Conservative Ag Critic Says Allegations of Federal Agents Trespassing on Sask Farmland ‘Disgusting’

By Rachel Emmanuel
Rachel Emmanuel
Rachel Emmanuel
Rachel Emmanuel covers federal and Alberta politics.
August 24, 2022 Updated: August 24, 2022

Federal Conservative agriculture critic John Barlow says it’s “disgusting” that federal agents allegedly trespassed on Saskatchewan farmland.

In a letter to federal Environment Minister Steven Guilbeault on Aug. 22, the Saskatchewan government said it wants an explanation from Ottawa after federal employees allegedly took water samples from farmers’ lands without permission.

Barlow said farmers are already stressed about Ottawa’s move to reduce fertilizer emissions and the relationship between the federal government and farmers is “strained as is.”

The alleged trespassing is “a clear sign that the federal and Liberal government don’t trust farmers or the provincial government to do the job they always do, which is protecting water,” Barlow told The Epoch Times on Aug. 24. 

Environment and Climate Change Canada (ECCC) has said it’s investigating the incidents. The agency confirmed in a statement that water scientists were approached by a landowner who notified them they were on private land as they took samples near a highway in Pense, Sask. on August 11.

“ECCC is also looking into the other two locations, though have found no record of them so far,” said the Aug. 22 statement.

An ECCC spokesperson said staff has been collecting samples in water bodies at targeted sites across the country for Health Canada this year, and that no nitrates or other nutrients are being sampled in the collection.

In his letter to Guilbeault, Jeremy Cockrill, the minister responsible for the province’s Water Security Agency, said federal employees told one producer who approached them for trespassing that they were testing pesticide residue and nitrates. The minister reminded Ottawa that general water quality management falls under provincial jurisdiction.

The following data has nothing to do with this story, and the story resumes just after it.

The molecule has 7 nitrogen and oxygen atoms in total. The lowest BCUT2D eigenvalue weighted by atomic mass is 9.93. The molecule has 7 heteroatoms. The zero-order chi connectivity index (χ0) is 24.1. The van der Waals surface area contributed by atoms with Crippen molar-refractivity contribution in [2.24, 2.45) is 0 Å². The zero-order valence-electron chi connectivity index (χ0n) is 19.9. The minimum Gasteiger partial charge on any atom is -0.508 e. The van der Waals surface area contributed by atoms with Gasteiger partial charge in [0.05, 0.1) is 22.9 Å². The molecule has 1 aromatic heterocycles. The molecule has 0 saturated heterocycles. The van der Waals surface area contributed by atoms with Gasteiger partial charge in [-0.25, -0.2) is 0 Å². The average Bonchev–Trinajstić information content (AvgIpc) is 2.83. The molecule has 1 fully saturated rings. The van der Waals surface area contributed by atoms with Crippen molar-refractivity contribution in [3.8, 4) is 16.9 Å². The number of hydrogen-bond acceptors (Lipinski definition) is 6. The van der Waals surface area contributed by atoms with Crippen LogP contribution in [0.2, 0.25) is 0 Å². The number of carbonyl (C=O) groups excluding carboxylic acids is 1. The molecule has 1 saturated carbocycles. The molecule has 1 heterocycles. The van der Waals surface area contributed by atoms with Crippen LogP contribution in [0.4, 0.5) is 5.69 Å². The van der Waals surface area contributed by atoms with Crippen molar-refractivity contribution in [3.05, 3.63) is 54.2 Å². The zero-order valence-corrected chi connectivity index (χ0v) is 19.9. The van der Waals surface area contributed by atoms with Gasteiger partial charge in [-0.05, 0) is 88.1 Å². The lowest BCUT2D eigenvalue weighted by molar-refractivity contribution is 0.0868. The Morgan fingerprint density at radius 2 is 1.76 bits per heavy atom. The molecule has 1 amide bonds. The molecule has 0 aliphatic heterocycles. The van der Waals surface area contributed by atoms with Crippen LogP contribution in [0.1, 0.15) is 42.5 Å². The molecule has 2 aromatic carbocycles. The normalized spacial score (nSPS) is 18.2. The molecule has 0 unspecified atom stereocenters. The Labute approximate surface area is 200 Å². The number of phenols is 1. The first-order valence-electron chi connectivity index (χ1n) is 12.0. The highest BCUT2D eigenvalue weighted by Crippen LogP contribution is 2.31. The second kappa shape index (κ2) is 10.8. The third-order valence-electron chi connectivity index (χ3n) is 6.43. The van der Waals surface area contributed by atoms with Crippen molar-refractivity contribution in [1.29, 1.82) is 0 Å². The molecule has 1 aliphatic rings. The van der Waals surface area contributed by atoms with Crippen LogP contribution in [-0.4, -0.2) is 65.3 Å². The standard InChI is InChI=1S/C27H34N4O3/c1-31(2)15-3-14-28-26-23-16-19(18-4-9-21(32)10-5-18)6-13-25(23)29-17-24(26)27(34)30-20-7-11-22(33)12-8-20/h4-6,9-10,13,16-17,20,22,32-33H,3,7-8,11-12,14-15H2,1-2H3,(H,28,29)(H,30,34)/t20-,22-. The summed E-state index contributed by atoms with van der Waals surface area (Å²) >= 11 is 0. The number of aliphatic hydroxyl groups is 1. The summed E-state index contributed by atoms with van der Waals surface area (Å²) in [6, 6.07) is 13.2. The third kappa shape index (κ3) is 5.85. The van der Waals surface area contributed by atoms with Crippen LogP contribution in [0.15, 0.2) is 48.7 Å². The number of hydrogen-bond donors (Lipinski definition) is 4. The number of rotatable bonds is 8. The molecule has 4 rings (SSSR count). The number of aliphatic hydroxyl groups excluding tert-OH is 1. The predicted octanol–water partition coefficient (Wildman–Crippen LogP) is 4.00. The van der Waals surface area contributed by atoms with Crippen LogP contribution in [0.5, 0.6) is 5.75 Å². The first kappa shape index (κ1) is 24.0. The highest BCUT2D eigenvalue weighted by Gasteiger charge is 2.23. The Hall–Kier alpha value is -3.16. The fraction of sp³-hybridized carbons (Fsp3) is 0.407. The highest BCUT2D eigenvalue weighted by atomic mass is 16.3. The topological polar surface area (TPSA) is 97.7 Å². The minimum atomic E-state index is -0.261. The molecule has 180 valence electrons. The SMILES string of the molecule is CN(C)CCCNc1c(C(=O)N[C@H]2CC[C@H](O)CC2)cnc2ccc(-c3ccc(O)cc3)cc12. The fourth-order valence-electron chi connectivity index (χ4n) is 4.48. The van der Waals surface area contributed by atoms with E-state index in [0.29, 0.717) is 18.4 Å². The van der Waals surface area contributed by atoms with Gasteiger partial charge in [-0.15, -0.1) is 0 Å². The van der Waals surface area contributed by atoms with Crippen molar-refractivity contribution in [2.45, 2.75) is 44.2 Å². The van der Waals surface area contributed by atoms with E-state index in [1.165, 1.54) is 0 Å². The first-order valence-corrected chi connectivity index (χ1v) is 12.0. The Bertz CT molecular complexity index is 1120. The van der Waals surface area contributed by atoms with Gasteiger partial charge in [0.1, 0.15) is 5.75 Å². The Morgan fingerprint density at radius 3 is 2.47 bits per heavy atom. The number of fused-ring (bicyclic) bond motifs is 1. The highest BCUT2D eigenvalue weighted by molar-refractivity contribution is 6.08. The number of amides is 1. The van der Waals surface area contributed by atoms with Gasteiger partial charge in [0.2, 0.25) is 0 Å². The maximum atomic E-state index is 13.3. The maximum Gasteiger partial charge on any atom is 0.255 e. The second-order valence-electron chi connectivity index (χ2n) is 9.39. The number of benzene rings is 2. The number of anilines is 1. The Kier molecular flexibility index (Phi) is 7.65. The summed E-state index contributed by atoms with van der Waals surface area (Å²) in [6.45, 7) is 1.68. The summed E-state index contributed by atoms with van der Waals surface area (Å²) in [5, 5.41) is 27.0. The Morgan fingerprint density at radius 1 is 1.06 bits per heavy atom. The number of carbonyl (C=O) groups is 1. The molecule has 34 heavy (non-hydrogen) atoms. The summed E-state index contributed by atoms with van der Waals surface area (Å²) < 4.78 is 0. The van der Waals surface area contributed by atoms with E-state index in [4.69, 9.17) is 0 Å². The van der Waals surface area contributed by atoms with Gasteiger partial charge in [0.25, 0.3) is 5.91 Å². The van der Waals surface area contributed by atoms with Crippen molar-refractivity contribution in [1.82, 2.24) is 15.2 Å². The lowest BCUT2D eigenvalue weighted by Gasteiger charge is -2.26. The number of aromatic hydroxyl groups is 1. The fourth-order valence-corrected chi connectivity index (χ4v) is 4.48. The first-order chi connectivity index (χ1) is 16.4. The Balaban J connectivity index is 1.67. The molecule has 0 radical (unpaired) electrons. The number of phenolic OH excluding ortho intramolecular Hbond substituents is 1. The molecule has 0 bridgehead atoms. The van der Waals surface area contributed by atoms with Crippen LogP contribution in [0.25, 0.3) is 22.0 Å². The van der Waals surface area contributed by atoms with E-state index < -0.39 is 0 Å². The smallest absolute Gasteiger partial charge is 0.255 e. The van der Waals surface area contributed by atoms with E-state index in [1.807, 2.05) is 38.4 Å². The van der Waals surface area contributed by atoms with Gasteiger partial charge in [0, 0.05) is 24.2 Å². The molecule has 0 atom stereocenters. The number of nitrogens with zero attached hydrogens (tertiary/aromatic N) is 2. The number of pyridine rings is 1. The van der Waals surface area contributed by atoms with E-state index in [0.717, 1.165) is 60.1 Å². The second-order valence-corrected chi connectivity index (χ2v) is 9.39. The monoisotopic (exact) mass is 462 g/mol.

Cockrill also warned Guilbeault that staff sent by Ottawa could be prosecuted or arrested if they don’t seek permission to access private property.

‘Mistrust’

In July 2019, PEI farmer Alex Docherty was found not guilty after the judge ruled fisheries officials failed to get a search warrant before entering his property following a fish kill on the Clyde River in July 2016.

Docherty was being charged under the federal Fisheries Act for allowing pesticides to enter the river. While his lawyers intended to argue the pesticides entered the river because of heavy rain, not farming practices, the federal prosecutor conceded his case was lost after the judge’s search warrant ruling.

Barlow says the Docherty case sets a precedent, and that farmers should be able to escort ECCC staff on their property and take them where they need to go. The latest incident shows the “audacity” and the “mistrust” that Environment officials have for farmers, he added.

“There’s no reason for environment staff to be trespassing on farmers’ land without at least having permission from the landowner,” Barlow said.

The Alberta MP also said he’s received calls from farmers across the country who are anxious about further federal interference. He’s drafting a letter to Guilbeault asking the federal minister to explain what happened and whether federal officials have been trespassing on farmlands in other provinces, he said.

“Why did they not inform the provincial government, why did they not inform landowners,” Barlow said. “That’s going to be our action item.”

The Canadian Press contributed to this report.

Rachel Emmanuel covers federal and Alberta politics.